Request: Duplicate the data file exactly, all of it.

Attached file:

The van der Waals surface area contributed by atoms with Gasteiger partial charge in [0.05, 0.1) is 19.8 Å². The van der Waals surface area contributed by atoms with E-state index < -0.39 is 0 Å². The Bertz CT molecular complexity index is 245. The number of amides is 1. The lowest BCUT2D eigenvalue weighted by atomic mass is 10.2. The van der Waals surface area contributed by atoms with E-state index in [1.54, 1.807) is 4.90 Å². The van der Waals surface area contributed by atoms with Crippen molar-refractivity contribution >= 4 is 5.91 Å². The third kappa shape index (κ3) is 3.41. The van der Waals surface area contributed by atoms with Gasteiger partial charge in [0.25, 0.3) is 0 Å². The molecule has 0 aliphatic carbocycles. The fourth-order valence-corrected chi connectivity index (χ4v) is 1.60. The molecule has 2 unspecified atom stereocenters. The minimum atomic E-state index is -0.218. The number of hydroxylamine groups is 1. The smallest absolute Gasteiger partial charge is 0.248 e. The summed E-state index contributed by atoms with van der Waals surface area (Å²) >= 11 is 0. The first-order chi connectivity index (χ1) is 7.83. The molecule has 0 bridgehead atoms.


The van der Waals surface area contributed by atoms with Gasteiger partial charge in [0.05, 0.1) is 19.8 Å². The van der Waals surface area contributed by atoms with E-state index < -0.39 is 0 Å². The Bertz CT molecular complexity index is 245. The number of amides is 1. The lowest BCUT2D eigenvalue weighted by atomic mass is 10.2. The van der Waals surface area contributed by atoms with E-state index in [1.54, 1.807) is 4.90 Å². The van der Waals surface area contributed by atoms with Crippen molar-refractivity contribution >= 4 is 5.91 Å². The third kappa shape index (κ3) is 3.41. The van der Waals surface area contributed by atoms with Gasteiger partial charge in [0.25, 0.3) is 0 Å². The molecule has 0 aliphatic carbocycles. The fourth-order valence-corrected chi connectivity index (χ4v) is 1.60. The molecule has 2 unspecified atom stereocenters. The minimum atomic E-state index is -0.218. The number of hydroxylamine groups is 1. The smallest absolute Gasteiger partial charge is 0.248 e. The summed E-state index contributed by atoms with van der Waals surface area (Å²) >= 11 is 0. The first-order chi connectivity index (χ1) is 7.83. The molecule has 0 bridgehead atoms.